There are a number of factors that go into deciding whether it is better for your current circumstances to rent or buy property. Some of these include age, health, family, marital, and employment status. There is no clear or universal choice. Each decision is based on how the advantages and disadvantages affect you. Here are some things to consider.
- Cost – This is one of the primary concerns. Renting can come with some upfront costs, like a deposit against damage, first and last month rent, etc. But, overall, these amounts are far lower than down payments, closing costs, insurance, etc. The rental costs are set in the terms of the lease. Depending on how the agreement is written, they will be firm for the term, but can be raised at renewal. Generally, monthly rent is lower than a monthly mortgage payment, but in recent times, this is not necessarily true. Utilities can be included in the monthly rental fee, or you can be responsible for them on your own. However, an apartment is considerably smaller than a house, so if you go that route, you will have a smaller outlay.
- Maintenance and Repairs – As a homeowner, you are responsible for all the upkeep, including mowing, snow removal, and generally keeping a tidy piece of property. This also includes repairs when something goes awry, like storm damage. This can also include improvements like fencing, landscaping, remodels, etc. As a renter you just call the landlord. You won’t need to search for a repair person, get estimates, or deal with the stress of finding the unexpected need for cash.
- Flexibility – As a homeowner, you can decide whether to make changes in the rooms, get a pet, or upgrade appliances. In a rental situation, you need permission, which may or may not be granted at the landlord’s discretion. If you work at a job that requires significant travel or relocations, you need to consider the ability to sell or maintain any property you own. As a renter, you may also be obligated through a firm lease and may or may not be able to sublet the space. However, you are also at the mercy of a landlord who decides to sell the property, and you need to renegotiate the deal or move with little notice.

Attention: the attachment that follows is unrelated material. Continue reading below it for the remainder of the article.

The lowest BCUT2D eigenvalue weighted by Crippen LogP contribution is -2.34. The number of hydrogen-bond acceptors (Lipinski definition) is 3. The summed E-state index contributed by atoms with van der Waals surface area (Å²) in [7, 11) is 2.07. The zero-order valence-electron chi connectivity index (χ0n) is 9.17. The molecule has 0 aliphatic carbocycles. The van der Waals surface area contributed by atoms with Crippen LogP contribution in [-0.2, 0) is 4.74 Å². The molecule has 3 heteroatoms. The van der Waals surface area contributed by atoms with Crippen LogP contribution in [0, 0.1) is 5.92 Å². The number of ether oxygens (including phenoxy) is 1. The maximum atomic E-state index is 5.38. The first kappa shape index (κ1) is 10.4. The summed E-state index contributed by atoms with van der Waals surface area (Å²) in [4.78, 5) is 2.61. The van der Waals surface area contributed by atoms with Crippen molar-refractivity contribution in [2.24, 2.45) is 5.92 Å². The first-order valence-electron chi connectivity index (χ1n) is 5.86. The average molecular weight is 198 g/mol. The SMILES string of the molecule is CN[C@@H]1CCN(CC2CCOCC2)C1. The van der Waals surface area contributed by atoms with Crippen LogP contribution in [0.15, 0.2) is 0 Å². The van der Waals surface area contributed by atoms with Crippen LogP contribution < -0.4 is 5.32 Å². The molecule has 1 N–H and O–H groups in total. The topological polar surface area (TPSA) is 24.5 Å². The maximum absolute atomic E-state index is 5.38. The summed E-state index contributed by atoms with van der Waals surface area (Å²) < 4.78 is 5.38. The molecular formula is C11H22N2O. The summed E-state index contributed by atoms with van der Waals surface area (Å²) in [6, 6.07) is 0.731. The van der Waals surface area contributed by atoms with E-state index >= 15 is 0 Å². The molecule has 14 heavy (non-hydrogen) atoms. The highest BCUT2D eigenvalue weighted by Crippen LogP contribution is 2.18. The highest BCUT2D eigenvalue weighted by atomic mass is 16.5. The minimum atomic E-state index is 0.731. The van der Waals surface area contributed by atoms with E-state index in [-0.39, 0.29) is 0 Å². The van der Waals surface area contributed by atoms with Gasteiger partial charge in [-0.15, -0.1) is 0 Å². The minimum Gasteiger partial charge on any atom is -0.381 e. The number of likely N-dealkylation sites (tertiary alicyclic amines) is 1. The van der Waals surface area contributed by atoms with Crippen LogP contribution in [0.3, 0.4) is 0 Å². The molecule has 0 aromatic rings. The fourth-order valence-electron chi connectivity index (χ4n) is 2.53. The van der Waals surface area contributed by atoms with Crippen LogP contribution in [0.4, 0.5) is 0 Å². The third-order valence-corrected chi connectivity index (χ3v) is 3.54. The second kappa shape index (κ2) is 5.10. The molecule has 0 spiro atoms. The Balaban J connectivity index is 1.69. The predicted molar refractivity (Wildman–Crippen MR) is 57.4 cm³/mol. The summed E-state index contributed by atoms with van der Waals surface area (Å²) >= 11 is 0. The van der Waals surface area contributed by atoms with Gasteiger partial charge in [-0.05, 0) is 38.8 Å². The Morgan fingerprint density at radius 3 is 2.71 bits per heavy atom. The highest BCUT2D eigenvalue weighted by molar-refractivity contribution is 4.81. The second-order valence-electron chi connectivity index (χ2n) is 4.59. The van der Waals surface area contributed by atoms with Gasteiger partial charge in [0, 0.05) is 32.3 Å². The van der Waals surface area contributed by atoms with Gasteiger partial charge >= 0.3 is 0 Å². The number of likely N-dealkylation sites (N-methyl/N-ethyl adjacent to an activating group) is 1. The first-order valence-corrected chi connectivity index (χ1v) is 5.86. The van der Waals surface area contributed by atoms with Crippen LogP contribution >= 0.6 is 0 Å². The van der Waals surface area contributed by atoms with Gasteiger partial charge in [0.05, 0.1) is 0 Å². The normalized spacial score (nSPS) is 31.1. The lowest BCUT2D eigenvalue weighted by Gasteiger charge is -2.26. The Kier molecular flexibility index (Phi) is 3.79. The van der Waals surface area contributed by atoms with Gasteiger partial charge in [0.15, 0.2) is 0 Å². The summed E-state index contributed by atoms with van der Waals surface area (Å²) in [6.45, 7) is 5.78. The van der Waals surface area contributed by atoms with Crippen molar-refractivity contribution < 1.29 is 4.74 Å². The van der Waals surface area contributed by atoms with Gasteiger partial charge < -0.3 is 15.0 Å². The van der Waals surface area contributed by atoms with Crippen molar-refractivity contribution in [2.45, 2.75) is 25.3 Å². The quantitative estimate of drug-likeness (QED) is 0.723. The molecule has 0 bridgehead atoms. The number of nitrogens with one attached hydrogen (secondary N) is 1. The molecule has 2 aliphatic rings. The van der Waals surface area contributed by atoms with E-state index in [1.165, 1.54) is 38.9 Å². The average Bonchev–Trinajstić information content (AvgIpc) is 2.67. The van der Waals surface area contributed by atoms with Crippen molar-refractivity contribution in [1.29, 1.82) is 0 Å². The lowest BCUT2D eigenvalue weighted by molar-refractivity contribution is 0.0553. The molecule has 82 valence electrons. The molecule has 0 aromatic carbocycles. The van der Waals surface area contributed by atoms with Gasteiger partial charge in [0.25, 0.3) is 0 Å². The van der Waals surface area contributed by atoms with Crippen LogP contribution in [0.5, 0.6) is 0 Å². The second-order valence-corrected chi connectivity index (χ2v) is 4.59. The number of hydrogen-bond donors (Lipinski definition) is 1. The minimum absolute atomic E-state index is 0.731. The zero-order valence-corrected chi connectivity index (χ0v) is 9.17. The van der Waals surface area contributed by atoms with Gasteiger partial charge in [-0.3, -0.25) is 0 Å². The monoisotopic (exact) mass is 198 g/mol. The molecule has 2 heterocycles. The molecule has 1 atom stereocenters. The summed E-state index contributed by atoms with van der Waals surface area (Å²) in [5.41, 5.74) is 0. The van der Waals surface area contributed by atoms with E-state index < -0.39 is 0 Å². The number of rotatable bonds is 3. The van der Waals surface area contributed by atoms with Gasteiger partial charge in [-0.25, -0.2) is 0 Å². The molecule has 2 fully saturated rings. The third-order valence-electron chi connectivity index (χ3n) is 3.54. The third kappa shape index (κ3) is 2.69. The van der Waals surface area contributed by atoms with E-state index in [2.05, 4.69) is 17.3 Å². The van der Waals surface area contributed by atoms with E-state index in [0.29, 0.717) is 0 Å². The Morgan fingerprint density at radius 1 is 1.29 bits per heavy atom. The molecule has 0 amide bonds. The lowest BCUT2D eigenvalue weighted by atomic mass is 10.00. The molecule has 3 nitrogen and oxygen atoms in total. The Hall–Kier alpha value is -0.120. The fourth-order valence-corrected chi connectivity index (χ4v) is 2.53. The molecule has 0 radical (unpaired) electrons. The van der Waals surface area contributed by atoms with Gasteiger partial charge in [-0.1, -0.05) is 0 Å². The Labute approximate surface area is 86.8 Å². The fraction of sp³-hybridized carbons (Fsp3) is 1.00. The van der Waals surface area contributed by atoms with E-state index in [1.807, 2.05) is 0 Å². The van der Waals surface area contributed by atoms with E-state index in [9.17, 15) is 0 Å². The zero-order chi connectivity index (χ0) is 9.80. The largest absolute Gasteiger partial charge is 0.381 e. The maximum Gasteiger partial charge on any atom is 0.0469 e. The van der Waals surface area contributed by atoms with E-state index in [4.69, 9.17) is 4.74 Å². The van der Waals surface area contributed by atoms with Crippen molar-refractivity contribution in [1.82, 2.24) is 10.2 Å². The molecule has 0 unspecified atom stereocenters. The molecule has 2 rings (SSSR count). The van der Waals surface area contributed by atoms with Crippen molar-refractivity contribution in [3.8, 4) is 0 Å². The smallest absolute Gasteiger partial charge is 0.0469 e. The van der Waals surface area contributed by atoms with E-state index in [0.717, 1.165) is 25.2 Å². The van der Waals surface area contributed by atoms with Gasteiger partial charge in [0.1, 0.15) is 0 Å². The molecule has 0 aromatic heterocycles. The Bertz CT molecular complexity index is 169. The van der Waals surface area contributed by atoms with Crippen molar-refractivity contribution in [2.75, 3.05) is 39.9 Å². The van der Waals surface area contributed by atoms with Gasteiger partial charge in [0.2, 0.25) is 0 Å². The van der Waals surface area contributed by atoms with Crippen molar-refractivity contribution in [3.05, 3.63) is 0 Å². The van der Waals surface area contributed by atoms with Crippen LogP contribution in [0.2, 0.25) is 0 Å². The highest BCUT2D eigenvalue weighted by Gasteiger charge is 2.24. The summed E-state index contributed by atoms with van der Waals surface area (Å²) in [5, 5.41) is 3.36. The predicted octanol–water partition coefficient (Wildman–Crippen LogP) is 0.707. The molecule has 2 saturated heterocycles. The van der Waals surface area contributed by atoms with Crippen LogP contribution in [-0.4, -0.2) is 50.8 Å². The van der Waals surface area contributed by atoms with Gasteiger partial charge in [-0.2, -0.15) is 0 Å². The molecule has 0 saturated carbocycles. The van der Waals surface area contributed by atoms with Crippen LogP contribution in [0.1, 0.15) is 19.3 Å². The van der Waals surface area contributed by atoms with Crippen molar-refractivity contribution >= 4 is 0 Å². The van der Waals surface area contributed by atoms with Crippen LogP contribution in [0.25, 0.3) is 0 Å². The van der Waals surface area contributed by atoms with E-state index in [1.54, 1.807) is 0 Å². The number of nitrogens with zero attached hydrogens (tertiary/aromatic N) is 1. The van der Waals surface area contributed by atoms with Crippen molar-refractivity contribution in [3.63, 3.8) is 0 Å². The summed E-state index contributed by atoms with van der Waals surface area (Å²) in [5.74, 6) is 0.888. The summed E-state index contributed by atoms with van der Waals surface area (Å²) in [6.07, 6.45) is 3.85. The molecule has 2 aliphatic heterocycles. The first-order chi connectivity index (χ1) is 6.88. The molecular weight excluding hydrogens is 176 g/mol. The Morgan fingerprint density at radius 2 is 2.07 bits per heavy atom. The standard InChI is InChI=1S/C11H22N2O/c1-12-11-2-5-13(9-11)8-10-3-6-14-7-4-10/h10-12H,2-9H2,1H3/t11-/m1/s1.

- Investment – We all know the scenario of throwing away money on a rental versus building equity in a home.
Making Informed Choices: The 5% Theory and Beyond
As you can tell, there are no easy decisions. However, there is a 5% theory. That is comparing 5% of a home’s value to the annual cost of rent at the going rate. This is a numbers game and does not take into consideration the emotional factors involved. It also does not consider the economic conditions in your area, the availability of good housing, rental or owned, and the recent increase in rental rates or mortgage interest.
If you are on the fence, talk with experts at easyhouseloan.ca. They discuss these issues with individuals and families, just like you. They can provide inspiration and solid facts to help you make the best decision. If you decide to buy, they can also provide invaluable guidance on the paperwork and finding an appropriate lender.